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Spoiler Alert! The Future of Fantastic Beasts: Here’s What We Know

"Easter eggs? More like Occamy eggs!"

Now that more people have hopefully seen it, let’s talk about Fantastic Beasts and Where to Find Them! This one isn’t spoiler-free, so if you haven’t got round to watching it yet, go do that! Or read our spoiler-free review over here.

First order of business: the most compelling duo of the film. Undoubtedly Colin Farrell and Ezra Miller. J.K. Rowling has never shied away from themes of child abuse, but with the double whammy of his adoptive mother’s physical abuse and Percival Graves’ seedy manipulation, Credence is pretty much the most tragic figure in the Potter universe.

The Obscurial is a really fascinating invention to allegorise the struggle of kids trying to hide their magic. The whole thing resonated heavily as a ‘being in the closet’ metaphor, which is powerful and intriguing and totally not the positive representation we were looking for. Grindelwald and Dumbledore don't exactly present a healthy relationship for LGBT youths to aspire to or feel respected by, even if they eventually make it from subtext to actual text, and the fact that poor Credence gets used and abused and (almost) murdered for the crime of existing doesn’t exactly send out a positive message either.

Anyway, we haven’t seen the last of Credence - the eagle-eyed amongst you surely didn’t miss that little wisp of Obscurial escaping after that final showdown, not to mention producer David Heyman has confirmed to Cinema Blend that Credence as well as Grindelwald being on track to become the leading figures in the second movie. "We actually had a scene, which we cut,” he revealed, “which was Credence going to a boat, to get on a boat somewhere else. But we cut that, because we didn't want to have it be such an, 'Ahhh, here we go.’"

I’ve been doing my best to avoid discussing Johnny Depp’s cameo, but I guess it’s pretty important. Let’s just make it clear right now that I think it’s totally inappropriate for him to be in the film at all after what he allegedly did to Amber Heard, let alone him being the key to the whole franchise. Not only is he suspected domestic issues in personal life, but it’s revealed that the abusive character of Graves has been Grindelwald all along. Classy. Sadly, his reveal also means "There's no plans to bring Colin [Farrell] back for the sequel," according to Heyman.

Okay, rant over, lets think a little bit about how the whole Grindelwald thing actually fits in. At this point, Dumbledore’s a professor at Hogwarts but not Headmaster just yet. Ariana’s already dead and Grindelwald is starting to wreak havoc in America as well as Europe. Producer Heyman has also confirmed that Dumbledore himself will be making an appearance in future films - inevitably we will the epic duel where he wins the Elder Wand off Grindelwald, right?! And what does “Will we die, just a little?” mean anyway? Something to do with immortality? Gaining possession of all the Hallows?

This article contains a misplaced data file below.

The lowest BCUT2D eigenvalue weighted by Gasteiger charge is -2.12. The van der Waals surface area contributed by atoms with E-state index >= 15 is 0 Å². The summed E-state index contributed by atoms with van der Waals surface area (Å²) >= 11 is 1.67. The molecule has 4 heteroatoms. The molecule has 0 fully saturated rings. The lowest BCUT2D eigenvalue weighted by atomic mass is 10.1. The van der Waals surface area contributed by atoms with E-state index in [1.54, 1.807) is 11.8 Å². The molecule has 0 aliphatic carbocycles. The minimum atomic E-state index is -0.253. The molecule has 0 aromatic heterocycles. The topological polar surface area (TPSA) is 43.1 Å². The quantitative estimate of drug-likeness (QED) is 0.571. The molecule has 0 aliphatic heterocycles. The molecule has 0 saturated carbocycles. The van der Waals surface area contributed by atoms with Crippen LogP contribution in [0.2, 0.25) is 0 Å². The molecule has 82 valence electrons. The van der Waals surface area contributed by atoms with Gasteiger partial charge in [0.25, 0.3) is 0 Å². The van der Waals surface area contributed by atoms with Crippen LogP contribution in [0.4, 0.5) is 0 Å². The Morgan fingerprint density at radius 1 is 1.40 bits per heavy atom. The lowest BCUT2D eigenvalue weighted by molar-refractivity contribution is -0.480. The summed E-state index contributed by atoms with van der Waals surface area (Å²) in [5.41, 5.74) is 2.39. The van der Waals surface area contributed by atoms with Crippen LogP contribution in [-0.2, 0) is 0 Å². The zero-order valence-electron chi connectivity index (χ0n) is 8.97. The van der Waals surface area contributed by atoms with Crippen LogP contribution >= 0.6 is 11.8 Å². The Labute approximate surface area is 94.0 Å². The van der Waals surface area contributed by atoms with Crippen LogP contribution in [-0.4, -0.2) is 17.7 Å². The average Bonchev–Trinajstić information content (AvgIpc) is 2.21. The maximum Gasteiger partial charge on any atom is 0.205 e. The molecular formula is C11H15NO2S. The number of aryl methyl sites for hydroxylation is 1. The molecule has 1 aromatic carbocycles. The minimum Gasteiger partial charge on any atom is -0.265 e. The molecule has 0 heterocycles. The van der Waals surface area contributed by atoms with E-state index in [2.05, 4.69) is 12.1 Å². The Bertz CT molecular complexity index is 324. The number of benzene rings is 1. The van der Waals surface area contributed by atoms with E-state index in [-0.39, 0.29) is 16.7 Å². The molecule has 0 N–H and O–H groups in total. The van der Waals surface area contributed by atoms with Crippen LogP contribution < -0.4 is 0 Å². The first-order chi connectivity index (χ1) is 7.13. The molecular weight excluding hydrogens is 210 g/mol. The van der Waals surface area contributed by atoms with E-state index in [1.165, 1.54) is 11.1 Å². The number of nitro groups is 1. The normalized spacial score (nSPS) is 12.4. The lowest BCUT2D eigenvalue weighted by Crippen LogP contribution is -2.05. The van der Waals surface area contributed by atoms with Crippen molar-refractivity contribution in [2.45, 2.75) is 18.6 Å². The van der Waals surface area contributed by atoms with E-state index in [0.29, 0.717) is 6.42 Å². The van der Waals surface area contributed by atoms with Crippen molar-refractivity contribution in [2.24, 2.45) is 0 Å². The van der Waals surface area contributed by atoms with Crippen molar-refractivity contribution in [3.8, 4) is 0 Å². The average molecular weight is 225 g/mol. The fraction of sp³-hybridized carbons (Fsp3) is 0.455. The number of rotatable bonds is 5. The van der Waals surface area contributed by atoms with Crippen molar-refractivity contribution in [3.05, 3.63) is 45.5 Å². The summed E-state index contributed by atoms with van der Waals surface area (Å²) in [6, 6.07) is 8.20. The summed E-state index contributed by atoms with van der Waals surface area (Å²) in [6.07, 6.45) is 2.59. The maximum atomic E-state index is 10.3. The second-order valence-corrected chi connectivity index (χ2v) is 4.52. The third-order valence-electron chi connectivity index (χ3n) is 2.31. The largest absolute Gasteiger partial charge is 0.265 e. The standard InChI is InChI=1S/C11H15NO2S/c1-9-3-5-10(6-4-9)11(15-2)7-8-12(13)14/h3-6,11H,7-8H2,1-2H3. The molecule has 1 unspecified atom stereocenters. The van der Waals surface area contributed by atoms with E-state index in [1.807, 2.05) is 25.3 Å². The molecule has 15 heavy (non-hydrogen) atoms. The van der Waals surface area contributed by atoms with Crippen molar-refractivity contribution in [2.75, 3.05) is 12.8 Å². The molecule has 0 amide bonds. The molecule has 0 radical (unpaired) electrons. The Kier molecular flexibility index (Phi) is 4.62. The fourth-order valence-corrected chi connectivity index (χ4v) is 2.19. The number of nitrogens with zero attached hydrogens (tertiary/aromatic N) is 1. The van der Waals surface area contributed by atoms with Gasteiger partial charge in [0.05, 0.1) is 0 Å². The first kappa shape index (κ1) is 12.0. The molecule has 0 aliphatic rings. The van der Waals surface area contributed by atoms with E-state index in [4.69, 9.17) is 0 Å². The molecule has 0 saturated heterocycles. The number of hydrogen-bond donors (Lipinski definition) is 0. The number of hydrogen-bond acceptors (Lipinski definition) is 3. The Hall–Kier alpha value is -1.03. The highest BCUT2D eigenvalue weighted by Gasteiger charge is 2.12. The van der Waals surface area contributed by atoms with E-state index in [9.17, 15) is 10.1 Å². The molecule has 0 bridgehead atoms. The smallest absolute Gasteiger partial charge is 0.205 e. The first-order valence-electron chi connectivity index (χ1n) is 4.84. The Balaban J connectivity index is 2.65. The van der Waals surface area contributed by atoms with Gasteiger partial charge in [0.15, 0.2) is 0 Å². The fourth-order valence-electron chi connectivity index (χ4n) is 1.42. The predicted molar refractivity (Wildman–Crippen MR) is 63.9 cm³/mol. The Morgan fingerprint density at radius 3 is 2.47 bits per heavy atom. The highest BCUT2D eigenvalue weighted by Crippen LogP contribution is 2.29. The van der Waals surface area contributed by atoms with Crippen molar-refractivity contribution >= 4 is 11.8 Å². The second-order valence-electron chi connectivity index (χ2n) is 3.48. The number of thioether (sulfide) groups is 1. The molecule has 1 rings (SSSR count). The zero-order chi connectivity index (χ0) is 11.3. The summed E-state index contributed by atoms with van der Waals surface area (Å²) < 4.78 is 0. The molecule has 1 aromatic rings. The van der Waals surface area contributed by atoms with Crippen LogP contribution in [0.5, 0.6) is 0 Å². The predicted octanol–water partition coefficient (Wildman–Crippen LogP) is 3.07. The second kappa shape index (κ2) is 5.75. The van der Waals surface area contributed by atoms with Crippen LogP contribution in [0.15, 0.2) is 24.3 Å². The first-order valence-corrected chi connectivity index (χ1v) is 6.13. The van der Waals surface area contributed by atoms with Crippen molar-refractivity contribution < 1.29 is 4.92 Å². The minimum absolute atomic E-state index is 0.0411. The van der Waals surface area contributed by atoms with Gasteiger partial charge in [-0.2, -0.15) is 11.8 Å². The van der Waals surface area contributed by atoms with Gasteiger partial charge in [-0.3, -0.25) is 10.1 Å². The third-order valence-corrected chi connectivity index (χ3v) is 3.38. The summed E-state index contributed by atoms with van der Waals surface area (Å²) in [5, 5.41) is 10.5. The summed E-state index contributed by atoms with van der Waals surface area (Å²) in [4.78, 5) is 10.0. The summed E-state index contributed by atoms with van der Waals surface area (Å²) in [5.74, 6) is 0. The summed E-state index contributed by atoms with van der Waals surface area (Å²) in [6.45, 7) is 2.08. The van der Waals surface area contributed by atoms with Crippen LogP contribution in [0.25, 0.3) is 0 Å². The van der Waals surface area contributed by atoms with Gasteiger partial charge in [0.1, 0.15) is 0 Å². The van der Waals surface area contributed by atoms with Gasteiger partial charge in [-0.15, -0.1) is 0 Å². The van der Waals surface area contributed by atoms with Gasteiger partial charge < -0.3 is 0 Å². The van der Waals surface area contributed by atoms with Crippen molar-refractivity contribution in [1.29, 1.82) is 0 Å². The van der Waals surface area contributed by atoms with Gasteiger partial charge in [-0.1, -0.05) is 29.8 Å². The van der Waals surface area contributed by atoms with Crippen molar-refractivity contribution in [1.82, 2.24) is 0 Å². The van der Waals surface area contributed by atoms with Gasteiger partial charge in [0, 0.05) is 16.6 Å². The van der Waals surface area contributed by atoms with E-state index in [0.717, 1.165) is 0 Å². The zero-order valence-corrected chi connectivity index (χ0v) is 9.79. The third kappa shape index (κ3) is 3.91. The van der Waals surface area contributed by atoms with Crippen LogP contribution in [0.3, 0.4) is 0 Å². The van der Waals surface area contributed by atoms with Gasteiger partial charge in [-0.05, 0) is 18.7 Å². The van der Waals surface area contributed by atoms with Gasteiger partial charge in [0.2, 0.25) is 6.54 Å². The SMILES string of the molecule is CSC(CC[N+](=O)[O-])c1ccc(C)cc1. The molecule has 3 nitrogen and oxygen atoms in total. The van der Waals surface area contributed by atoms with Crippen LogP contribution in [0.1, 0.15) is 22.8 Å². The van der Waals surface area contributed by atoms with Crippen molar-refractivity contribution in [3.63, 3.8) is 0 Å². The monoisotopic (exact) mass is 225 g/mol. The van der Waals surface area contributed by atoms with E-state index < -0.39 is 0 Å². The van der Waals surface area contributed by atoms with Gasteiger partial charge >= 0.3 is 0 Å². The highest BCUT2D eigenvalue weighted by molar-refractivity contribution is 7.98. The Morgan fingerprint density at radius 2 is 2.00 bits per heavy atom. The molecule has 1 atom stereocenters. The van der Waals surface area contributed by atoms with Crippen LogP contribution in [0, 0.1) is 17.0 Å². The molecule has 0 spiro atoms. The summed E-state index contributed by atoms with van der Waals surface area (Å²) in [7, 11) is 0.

Another mystery left to be solved in future films is that of Leta Lestrange, aka that photo of Zoe Kravitz that Newt was mooning over. Obviously an ancestor of the infamous pureblood family that Bellatrix married into all those years later. This isn’t really relevant to figuring all this out, but I just want to remind you all that Bellatrix officially did the nasty with snake-face Voldemort and had a baby. "The Cursed Child" is wilder than any of the fantastic beasts in this film, that’s for sure. Anyway, we’re sure to get more backstory about Newt and Leta’s seemingly rocky relationship, but rest assured, Newt definitely marries Tina in the end.

That’s another thing that’s odd about this whole franchise - we know where it’s all going to end up. It’s all history to us. What’s sure to be interesting, though, is the engagement with real world history. We got some Salem Witch Trials stuff, and even some mentions of the First World War in this film, but how are they going to tackle World War II? Dumbledore finally beats Grindelwald in 1945, and are Grindelwald’s philosophies are disturbingly Nazi? Is Rowling going to write him as having an active part in the war? And if so, does anyone trust her to handle that with the sensitivity it deserves? Honestly, after the whole “Ilvermorny ignoring Native Americans” and “1920s New York featuring 99% white people” fiascos, I’m going to go with no!


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Classics graduate, Publicist, film fan.

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